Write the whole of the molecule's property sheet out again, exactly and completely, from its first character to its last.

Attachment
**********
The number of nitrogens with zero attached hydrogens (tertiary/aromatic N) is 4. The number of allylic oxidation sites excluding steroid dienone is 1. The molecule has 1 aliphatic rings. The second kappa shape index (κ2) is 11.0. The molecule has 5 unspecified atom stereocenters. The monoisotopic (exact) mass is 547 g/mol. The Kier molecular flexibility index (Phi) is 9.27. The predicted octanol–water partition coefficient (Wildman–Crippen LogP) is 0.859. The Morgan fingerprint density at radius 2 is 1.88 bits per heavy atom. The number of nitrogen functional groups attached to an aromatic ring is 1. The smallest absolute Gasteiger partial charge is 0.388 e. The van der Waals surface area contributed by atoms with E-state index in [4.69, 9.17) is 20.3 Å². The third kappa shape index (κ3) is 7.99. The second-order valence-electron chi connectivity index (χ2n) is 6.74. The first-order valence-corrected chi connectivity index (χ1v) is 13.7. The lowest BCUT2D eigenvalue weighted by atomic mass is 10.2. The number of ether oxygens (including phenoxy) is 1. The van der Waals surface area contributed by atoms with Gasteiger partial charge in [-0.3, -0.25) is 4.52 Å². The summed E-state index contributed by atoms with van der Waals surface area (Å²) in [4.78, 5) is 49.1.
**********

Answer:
The number of nitrogens with zero attached hydrogens (tertiary/aromatic N) is 4. The number of allylic oxidation sites excluding steroid dienone is 1. The molecule has 1 aliphatic rings. The second kappa shape index (κ2) is 11.0. The molecule has 5 unspecified atom stereocenters. The monoisotopic (exact) mass is 547 g/mol. The Kier molecular flexibility index (Phi) is 9.27. The predicted octanol–water partition coefficient (Wildman–Crippen LogP) is 0.859. The Morgan fingerprint density at radius 2 is 1.88 bits per heavy atom. The number of nitrogen functional groups attached to an aromatic ring is 1. The smallest absolute Gasteiger partial charge is 0.388 e. The van der Waals surface area contributed by atoms with E-state index in [4.69, 9.17) is 20.3 Å². The third kappa shape index (κ3) is 7.99. The second-order valence-electron chi connectivity index (χ2n) is 6.74. The first-order valence-corrected chi connectivity index (χ1v) is 13.7. The lowest BCUT2D eigenvalue weighted by atomic mass is 10.2. The number of ether oxygens (including phenoxy) is 1. The van der Waals surface area contributed by atoms with Gasteiger partial charge in [-0.3, -0.25) is 4.52 Å². The summed E-state index contributed by atoms with van der Waals surface area (Å²) in [4.78, 5) is 49.1.